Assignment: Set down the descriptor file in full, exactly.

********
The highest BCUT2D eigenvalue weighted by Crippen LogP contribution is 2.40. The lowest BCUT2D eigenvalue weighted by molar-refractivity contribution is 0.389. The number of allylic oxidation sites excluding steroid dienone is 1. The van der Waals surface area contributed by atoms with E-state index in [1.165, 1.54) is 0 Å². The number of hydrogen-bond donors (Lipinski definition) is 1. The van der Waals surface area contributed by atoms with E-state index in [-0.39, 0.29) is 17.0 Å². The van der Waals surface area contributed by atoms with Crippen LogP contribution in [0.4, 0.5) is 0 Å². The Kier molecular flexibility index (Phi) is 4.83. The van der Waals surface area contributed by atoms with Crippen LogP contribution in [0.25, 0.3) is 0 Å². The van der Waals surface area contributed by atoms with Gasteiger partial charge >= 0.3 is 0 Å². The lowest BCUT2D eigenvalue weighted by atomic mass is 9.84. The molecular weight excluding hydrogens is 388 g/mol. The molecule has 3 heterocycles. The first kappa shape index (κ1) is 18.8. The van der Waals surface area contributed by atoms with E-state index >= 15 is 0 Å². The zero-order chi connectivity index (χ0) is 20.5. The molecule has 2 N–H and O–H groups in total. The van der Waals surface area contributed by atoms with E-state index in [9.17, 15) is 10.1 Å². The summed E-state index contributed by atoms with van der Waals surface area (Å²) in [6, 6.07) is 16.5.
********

The highest BCUT2D eigenvalue weighted by Crippen LogP contribution is 2.40. The lowest BCUT2D eigenvalue weighted by molar-refractivity contribution is 0.389. The number of allylic oxidation sites excluding steroid dienone is 1. The van der Waals surface area contributed by atoms with E-state index in [1.165, 1.54) is 0 Å². The number of hydrogen-bond donors (Lipinski definition) is 1. The van der Waals surface area contributed by atoms with E-state index in [-0.39, 0.29) is 17.0 Å². The van der Waals surface area contributed by atoms with Crippen LogP contribution in [0.4, 0.5) is 0 Å². The Kier molecular flexibility index (Phi) is 4.83. The van der Waals surface area contributed by atoms with Crippen LogP contribution in [0.25, 0.3) is 0 Å². The van der Waals surface area contributed by atoms with Gasteiger partial charge >= 0.3 is 0 Å². The lowest BCUT2D eigenvalue weighted by atomic mass is 9.84. The molecular weight excluding hydrogens is 388 g/mol. The molecule has 3 heterocycles. The first kappa shape index (κ1) is 18.8. The van der Waals surface area contributed by atoms with E-state index >= 15 is 0 Å². The zero-order chi connectivity index (χ0) is 20.5. The molecule has 2 N–H and O–H groups in total. The van der Waals surface area contributed by atoms with E-state index in [9.17, 15) is 10.1 Å². The summed E-state index contributed by atoms with van der Waals surface area (Å²) in [6, 6.07) is 16.5.